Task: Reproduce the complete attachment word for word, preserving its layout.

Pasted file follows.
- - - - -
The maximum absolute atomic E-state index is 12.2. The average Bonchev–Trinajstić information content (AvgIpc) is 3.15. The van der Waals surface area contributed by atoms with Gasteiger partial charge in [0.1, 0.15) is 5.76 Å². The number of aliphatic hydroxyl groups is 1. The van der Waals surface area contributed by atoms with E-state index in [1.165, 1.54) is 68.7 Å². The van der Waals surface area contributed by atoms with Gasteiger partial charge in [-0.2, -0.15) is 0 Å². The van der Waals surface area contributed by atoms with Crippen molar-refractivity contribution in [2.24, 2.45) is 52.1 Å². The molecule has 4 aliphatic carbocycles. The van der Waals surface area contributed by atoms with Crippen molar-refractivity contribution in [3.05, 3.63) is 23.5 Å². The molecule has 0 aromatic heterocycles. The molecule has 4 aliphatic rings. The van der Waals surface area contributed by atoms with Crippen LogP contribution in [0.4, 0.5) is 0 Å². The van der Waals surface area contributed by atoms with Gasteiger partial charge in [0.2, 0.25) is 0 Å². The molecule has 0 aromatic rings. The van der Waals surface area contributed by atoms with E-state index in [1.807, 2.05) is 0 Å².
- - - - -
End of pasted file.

The maximum absolute atomic E-state index is 12.2. The average Bonchev–Trinajstić information content (AvgIpc) is 3.15. The van der Waals surface area contributed by atoms with Gasteiger partial charge in [0.1, 0.15) is 5.76 Å². The number of aliphatic hydroxyl groups is 1. The van der Waals surface area contributed by atoms with E-state index in [1.165, 1.54) is 68.7 Å². The van der Waals surface area contributed by atoms with Gasteiger partial charge in [-0.2, -0.15) is 0 Å². The van der Waals surface area contributed by atoms with Crippen molar-refractivity contribution in [2.24, 2.45) is 52.1 Å². The molecule has 4 aliphatic carbocycles. The van der Waals surface area contributed by atoms with Crippen molar-refractivity contribution in [3.05, 3.63) is 23.5 Å². The molecule has 0 aromatic heterocycles. The molecule has 4 aliphatic rings. The van der Waals surface area contributed by atoms with Crippen LogP contribution in [0.4, 0.5) is 0 Å². The van der Waals surface area contributed by atoms with Gasteiger partial charge in [0.2, 0.25) is 0 Å². The molecule has 0 aromatic rings. The van der Waals surface area contributed by atoms with E-state index in [1.807, 2.05) is 0 Å².